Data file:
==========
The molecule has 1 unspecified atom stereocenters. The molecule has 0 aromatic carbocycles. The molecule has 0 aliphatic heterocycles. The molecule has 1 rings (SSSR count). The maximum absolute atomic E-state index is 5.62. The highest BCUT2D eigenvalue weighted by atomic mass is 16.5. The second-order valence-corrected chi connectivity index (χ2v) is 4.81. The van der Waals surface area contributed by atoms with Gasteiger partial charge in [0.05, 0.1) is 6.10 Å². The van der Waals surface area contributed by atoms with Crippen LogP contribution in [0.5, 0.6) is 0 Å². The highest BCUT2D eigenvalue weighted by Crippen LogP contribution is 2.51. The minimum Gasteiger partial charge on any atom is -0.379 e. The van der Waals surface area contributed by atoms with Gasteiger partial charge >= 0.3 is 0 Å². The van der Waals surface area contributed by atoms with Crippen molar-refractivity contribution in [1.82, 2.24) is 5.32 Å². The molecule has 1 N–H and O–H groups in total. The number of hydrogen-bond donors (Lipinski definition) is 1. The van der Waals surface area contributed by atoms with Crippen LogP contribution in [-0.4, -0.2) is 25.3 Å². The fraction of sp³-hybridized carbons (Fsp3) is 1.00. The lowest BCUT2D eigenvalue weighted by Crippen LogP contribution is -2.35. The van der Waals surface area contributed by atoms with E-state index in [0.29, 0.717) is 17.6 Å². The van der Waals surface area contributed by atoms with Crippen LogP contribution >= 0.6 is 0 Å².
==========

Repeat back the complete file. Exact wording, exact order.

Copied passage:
The molecule has 1 unspecified atom stereocenters. The molecule has 0 aromatic carbocycles. The molecule has 0 aliphatic heterocycles. The molecule has 1 rings (SSSR count). The maximum absolute atomic E-state index is 5.62. The highest BCUT2D eigenvalue weighted by atomic mass is 16.5. The second-order valence-corrected chi connectivity index (χ2v) is 4.81. The van der Waals surface area contributed by atoms with Gasteiger partial charge in [0.05, 0.1) is 6.10 Å². The van der Waals surface area contributed by atoms with Crippen LogP contribution in [0.5, 0.6) is 0 Å². The highest BCUT2D eigenvalue weighted by Crippen LogP contribution is 2.51. The minimum Gasteiger partial charge on any atom is -0.379 e. The van der Waals surface area contributed by atoms with Gasteiger partial charge >= 0.3 is 0 Å². The van der Waals surface area contributed by atoms with Crippen molar-refractivity contribution in [1.82, 2.24) is 5.32 Å². The molecule has 1 N–H and O–H groups in total. The number of hydrogen-bond donors (Lipinski definition) is 1. The van der Waals surface area contributed by atoms with Crippen LogP contribution in [-0.4, -0.2) is 25.3 Å². The fraction of sp³-hybridized carbons (Fsp3) is 1.00. The lowest BCUT2D eigenvalue weighted by Crippen LogP contribution is -2.35. The van der Waals surface area contributed by atoms with E-state index in [0.29, 0.717) is 17.6 Å². The van der Waals surface area contributed by atoms with Crippen LogP contribution >= 0.6 is 0 Å².